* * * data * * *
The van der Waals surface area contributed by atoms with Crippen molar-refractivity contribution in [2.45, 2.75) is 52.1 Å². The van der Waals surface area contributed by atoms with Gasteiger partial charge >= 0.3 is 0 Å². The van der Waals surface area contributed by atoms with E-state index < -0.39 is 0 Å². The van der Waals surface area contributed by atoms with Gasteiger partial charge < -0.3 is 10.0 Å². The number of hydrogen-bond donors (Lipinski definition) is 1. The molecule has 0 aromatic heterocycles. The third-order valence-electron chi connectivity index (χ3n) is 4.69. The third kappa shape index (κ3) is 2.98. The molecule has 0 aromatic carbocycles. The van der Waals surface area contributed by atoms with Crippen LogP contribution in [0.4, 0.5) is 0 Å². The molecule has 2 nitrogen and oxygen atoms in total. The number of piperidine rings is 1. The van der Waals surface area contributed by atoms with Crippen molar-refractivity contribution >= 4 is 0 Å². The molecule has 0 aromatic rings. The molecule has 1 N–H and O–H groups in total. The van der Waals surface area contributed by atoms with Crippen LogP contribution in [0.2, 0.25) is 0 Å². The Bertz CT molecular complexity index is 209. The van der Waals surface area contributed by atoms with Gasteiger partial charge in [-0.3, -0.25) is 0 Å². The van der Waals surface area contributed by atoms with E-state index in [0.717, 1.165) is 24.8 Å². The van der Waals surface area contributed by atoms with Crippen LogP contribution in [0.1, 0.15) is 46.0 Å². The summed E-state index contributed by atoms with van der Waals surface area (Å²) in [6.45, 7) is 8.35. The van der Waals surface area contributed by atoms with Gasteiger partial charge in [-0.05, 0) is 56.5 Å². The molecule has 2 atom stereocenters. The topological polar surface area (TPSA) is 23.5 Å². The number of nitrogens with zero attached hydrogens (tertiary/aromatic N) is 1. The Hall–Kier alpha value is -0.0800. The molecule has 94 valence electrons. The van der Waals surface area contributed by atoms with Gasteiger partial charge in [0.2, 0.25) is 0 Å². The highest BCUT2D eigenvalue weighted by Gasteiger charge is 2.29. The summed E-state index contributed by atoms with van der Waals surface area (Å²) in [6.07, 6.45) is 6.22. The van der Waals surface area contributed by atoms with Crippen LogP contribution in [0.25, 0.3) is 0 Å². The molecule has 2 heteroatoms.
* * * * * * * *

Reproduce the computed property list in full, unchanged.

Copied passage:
The van der Waals surface area contributed by atoms with Crippen molar-refractivity contribution in [2.45, 2.75) is 52.1 Å². The van der Waals surface area contributed by atoms with Gasteiger partial charge >= 0.3 is 0 Å². The van der Waals surface area contributed by atoms with E-state index < -0.39 is 0 Å². The van der Waals surface area contributed by atoms with Gasteiger partial charge < -0.3 is 10.0 Å². The number of hydrogen-bond donors (Lipinski definition) is 1. The molecule has 0 aromatic heterocycles. The third-order valence-electron chi connectivity index (χ3n) is 4.69. The third kappa shape index (κ3) is 2.98. The molecule has 0 aromatic carbocycles. The van der Waals surface area contributed by atoms with Crippen LogP contribution in [0.4, 0.5) is 0 Å². The molecule has 2 nitrogen and oxygen atoms in total. The number of piperidine rings is 1. The van der Waals surface area contributed by atoms with Crippen molar-refractivity contribution >= 4 is 0 Å². The molecule has 0 aromatic rings. The molecule has 1 N–H and O–H groups in total. The van der Waals surface area contributed by atoms with Crippen LogP contribution in [0.2, 0.25) is 0 Å². The Bertz CT molecular complexity index is 209. The van der Waals surface area contributed by atoms with Gasteiger partial charge in [-0.3, -0.25) is 0 Å². The van der Waals surface area contributed by atoms with E-state index in [0.717, 1.165) is 24.8 Å². The van der Waals surface area contributed by atoms with Crippen LogP contribution in [0.1, 0.15) is 46.0 Å². The summed E-state index contributed by atoms with van der Waals surface area (Å²) in [6.45, 7) is 8.35. The van der Waals surface area contributed by atoms with Gasteiger partial charge in [-0.05, 0) is 56.5 Å². The molecule has 2 atom stereocenters. The topological polar surface area (TPSA) is 23.5 Å². The number of nitrogens with zero attached hydrogens (tertiary/aromatic N) is 1. The Hall–Kier alpha value is -0.0800. The molecule has 94 valence electrons. The van der Waals surface area contributed by atoms with Gasteiger partial charge in [0.2, 0.25) is 0 Å². The highest BCUT2D eigenvalue weighted by Gasteiger charge is 2.29. The summed E-state index contributed by atoms with van der Waals surface area (Å²) in [6.07, 6.45) is 6.22. The van der Waals surface area contributed by atoms with Crippen LogP contribution in [0.25, 0.3) is 0 Å². The molecule has 2 heteroatoms.